I have perused the reviews of some books on Amazon and am shocked to find that in comments on those books, readers faulted a work because it's too LONG. Uh? This lowers a book in some people's eyes? Because a writer went the extra mile and wrote a complete story and not a scene, this made a reader give it less stars? Oh my. Because a writer poured their heart into a work and took the time to build a world or background, and then because the reader can't inhale it in 20 minutes like fast food, it loses luster? Oh my again.

I don't write "10 page" books. If one does not have time to read my work, maybe one shouldn't. If you do read it, break it into parts and savor it. Please. Don't let this fast-paced, hurry-up world push you along. Not just into reading "scenes" disguised as books, but in life in general. Put your hand up and say "no!' Do it at your pace not someone else's.

Treat yourself. Tell you attention span to chill. Read a book longer than a chapter and immerse yourself. Turn off the rampant chatter in your brain. Slow down.

Besides, is your personal sex life like a 10 page scene? Oh man. my condolences.

By the way:

Universe, one; George Zimmerman, zero.

Monday, November 11, 2013

Trends in writing, the reading public, expectations and the writer's dilemma

Trends. Trends. Trends. It’s a very risky gamble for writers. Creating stories or basing one’s whole writing career on a trend is a toss of the dice. Trends are fickle. Therefore, one’s career could plummet or stall or fail based on trends. At the moment a new genre has emerged called new adult. I researched it and it sounds like YA with sex and violence or tragedy, or at least the air of tragedy surrounding the heroine. Example: The heroine is an older teen or early twenty-something with some sort of physical or mental assault in her past and/or a huge loss in her life (deaths of immediate family members). And the characters seem to be on a journey through life. Sounds like the picaresque main character in every story written by every Siecle- des- Lumieres philospher/scribes' work I've ever read. It looks like ‘the next big thing” writers are rushing to pen. My caveat: Do it well! We all can relate to being subjected to the slew of imitators who wrote angst-y teen vamps after Twilight appeared. Some did it pretty well; others, not so. And let’s face it, pathetic vamp books are tired. But no matter how tired, the genre abides. It ain’t going anywhere. So, like it or not, I suppose Twilight is the touchstone by which all teen vamp lit is measured.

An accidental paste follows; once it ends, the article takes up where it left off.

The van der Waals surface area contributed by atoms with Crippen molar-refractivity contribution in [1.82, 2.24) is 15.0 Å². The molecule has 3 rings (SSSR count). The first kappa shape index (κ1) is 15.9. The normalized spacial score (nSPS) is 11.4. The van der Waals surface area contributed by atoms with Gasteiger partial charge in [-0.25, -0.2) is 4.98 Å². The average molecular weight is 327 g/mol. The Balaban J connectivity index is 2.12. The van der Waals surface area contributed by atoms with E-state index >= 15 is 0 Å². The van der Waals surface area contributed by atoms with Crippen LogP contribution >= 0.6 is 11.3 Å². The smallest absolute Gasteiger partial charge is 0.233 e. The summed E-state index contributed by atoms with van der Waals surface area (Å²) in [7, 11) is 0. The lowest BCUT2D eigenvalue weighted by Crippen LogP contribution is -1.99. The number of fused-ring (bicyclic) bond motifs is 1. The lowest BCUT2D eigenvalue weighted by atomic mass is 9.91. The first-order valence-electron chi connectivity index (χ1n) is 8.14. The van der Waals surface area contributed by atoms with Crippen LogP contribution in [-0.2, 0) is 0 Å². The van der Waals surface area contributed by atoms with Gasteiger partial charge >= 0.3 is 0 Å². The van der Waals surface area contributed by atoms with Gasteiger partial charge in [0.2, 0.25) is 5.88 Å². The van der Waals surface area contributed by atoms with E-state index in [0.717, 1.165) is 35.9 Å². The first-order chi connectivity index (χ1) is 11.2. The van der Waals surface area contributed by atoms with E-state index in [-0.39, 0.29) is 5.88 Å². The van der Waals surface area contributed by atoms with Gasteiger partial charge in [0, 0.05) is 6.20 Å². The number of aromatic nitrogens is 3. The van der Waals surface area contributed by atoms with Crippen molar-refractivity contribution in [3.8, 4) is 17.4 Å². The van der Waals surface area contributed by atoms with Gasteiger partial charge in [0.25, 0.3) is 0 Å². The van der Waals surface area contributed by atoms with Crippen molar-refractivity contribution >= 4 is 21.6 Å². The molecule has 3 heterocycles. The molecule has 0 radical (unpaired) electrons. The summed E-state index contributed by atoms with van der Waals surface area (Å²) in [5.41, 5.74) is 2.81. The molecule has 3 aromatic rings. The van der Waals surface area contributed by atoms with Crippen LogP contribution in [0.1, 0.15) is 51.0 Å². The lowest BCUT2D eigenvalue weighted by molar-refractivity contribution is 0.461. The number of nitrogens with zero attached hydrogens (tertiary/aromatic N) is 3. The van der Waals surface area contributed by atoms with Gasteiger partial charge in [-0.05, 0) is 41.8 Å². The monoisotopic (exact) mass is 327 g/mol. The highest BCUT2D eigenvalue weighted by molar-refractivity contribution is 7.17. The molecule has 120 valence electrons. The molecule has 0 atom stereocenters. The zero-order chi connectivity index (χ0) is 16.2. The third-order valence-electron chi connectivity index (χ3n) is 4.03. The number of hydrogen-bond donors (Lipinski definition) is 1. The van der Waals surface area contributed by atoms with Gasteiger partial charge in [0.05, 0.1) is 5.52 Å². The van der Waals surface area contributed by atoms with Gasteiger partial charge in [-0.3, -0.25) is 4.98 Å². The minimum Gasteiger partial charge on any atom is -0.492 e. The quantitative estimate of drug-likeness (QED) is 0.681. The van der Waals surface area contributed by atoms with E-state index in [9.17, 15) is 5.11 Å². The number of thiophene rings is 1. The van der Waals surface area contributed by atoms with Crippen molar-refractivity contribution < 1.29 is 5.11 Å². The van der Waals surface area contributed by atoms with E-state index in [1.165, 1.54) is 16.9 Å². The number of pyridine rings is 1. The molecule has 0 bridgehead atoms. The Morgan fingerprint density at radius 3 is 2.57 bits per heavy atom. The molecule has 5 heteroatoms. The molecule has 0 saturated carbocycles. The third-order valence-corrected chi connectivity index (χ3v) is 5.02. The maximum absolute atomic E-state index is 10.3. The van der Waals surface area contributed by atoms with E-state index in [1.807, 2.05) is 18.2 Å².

What work is its equivalent in new adult? I don’t know. All I do know is, there is a lot of it coming out. Which brings me back to trends. Readers, are you buying it because you like it? Or are you buying it because it’s there? Yes, the chicken and the egg question. If your answer is the latter, that mystifies me. Why? Because sooooooooooooo many readers have said that unknown or new premises and unknown authors make them wary. All that uncharted territory scares them. All that unfamiliar landscape they have to build trust with. Wow! If trends are being embraced that must mean that readers do venture out of their comfort zone. Or they are bored with what they are usually reading. Now be honest. Do you follow a trend because it’s interesting or because some publisher’s advertising persuaded you? Hmmmm?

Don't worry. From its enthusiastic reception, it appears new adult ain’t going anywhere either.

Hats off and good luck to the readers and trendsetting writers in this case. 

Friday, November 1, 2013

Finally! UNION is here!

Okay. Here is the cover to my latest installment to The Felig Chronicles.  The book is available now from eXtasy Books. The cover is sexier and more bare than I thought it would be. My books are pretty tame compared to what eXtasy is known for but hey, it's their company and they know the ropes. I really wanted shorter hair for the couple, but artists of famille Waters, never fail to get the essence of the book. Please seek out UNION and see what happens to Nate and Tina and how the Felig "go all in" when they want something.